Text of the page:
Tuesday, June 28, 2011


I got today's topic from my email box from a farmer asking an importtant question about his planting units.

"Hi Ed,

Is there any websites or articles that talks about your per acre loss on poor seeding due to the planter? I'm not happy with the spacing on my corn planter (CIH 900) or my GP 1500 (controlled spill). I was looking at some different planters and was wondering if I could figure out how much these planters are costing me with their poor spacing. The 900's issue is mostly skips, I've tried about everything everyone has suggested on NAT but, still can't get a nice stand. I was thinking of a Kinze 3000 with interplants and selling both my planters. New ones are pricey and used ones seem to hold there value. Can you think of a way out of this situation?"

This question is so difficult to answer I thought I would "let it set" overnight and tackle it this morning. That first question takes research and I know there have been some studies on corn spacing but fewer on corn emergence. Soybeans, I am not aware of any.

My first reaction is those two pieces of equipment will plant about as evenly as anything I have seen so it must be a question of the cost of the total rebuild versus trading up to something better. New is out of the question for most of us.

The only way I see out of this question is a total rebuild of both units versus the cost of buying a new or good used planter. For me, if I have another operator I would stay with two units is better because planting date is more important than spacing. If not, the Kinze trade makes more sense but it will be hard to sell two used units and they won't give you much for either trade in and most won't trade two for one.

Plant spacing is worth about 5% from average results to improved results for me. Plants emerging at the same time is at least 5% more yield and sometimes 10% in my experience. Planting date is ahead of both those problems for me.

From the limited information given that is how I see these questions. This is where having a mentor nearby really helps. All of mine are some distance away like I am to this farmer and its hard to paint the picture with words. It's obvious to me he wants to trade but afraid of not getting his money back in crops versus the expense.

I think I would build a budget, allocate so many funds to this problem and try to figure out rebuilding the old units versus the trading deal. That's about the best I can come up with this morning.

My trusted old planter works in Indiana now so I had this decision not that long ago. I had to make my decision on different factors including labor, distance and acres to be covered.

What do you think?



  1. Wow, got a great response already to my post!

    "I have the same issue's, and at my age and the few acres I farm anymore, I probably won't do anything.

    But, his decision to use the IH 900 was where he went wrong. Personally, I don't know how anyone could like one of them. They do come two ways, people who love them, and people who hate them.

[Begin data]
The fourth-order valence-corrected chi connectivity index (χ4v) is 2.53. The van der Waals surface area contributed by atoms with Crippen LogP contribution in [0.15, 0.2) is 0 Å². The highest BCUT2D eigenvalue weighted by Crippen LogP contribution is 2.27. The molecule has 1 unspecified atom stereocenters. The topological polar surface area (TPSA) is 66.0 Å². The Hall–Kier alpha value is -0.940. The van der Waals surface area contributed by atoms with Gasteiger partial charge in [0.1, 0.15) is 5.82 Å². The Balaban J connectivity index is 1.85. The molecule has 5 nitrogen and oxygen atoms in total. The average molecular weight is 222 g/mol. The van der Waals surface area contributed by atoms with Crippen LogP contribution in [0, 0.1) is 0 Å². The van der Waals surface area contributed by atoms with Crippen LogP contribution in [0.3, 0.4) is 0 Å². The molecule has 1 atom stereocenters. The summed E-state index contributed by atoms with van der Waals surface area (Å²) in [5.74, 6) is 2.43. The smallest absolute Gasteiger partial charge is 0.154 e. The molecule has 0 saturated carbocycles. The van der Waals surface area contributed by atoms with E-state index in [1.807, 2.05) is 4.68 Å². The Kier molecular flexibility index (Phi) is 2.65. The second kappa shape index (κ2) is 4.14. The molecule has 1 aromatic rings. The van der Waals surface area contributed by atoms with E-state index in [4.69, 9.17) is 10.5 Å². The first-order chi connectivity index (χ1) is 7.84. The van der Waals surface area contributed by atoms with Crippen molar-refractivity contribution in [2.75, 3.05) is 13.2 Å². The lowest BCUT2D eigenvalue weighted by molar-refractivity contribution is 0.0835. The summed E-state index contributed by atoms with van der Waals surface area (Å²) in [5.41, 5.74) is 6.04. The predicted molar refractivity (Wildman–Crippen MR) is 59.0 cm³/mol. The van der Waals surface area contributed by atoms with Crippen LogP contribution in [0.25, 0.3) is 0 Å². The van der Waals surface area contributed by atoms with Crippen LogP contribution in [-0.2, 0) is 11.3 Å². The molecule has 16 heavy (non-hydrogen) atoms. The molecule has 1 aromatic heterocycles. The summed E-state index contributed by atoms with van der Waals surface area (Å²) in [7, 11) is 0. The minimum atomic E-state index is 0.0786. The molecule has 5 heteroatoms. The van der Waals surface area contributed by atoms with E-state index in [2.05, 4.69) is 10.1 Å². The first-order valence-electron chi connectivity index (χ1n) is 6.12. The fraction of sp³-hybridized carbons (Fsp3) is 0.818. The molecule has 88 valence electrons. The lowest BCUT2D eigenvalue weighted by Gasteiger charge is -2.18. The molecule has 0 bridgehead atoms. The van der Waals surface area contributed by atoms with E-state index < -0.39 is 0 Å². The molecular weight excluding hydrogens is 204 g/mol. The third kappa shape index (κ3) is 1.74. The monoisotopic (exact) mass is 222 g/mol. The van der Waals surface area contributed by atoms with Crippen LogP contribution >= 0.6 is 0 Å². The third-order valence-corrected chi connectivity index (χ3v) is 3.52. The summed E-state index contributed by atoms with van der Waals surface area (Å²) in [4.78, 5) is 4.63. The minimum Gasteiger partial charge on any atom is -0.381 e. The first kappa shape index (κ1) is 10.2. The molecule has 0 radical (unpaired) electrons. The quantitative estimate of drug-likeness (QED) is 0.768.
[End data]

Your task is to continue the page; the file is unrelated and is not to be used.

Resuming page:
If he is running enough acres, then the decision is easier. Go for it. Either the Kinze or a later model JD, (even a White ) would be the way to go. He already has the numbers in different ylds to base the decision on. Leave someone who loves the IH 900 use it. Evcen if he has to give it away, he would be better.

    Two pieces of equipment on a farm HAS to be good. The planter and the harvester. Rusty disc's and other rusty or worn tools can get by, but the planter and the harvester MUST be in good condition and perform PERFECTLY ! ! !

  2. That reminds me of my 400 Cyclo planter. I never could get it right so I never fell in love with it. The row units are great but the seeding mechanism I never learned to control, always too thick if I got even spacing or it was more like a shotgun blast sowing seed trying to regulate it down.

    When I got the 5100 planter in the picture, it all changed for the better. The Martin setup made it a really good notill planter and my record corn yield is still my best with that planter.

  3. I planted sweet corn for a couple neighbors with our old 5100. The first field was worked wet and planted wet. not wet enough to plug up the openers but cold and damp with clods. There are long skips and rows that look like they didn't plant. I found some rotten seed but mostly I didn't find any seed. It is worse at one end of the field and gets worse as I went further into the field.
    Strangely enough, the next field that was good moisture and nicely worked looks really good. There were a few skips as I don't really know what I'm doing with sweet corn and also I think my old SMIII monitor needs to be tossed.
    Strange patterns. Don't know if it was planting depth, spots where the MoCap plugged up, the air set wrong. But, the population monitors read the same. The row units planted out pretty evenly. The fellow is not complaining as the contidions were terrible but I feel bad. I do not like custom planting corn!

  4. This year a lot of things went wrong Budde and yours is one of millions. I had some too and don't know anyone who didn't if they are honest. But having a really good notill planter setup really works in any ground tilled or not and I know you would like my setup.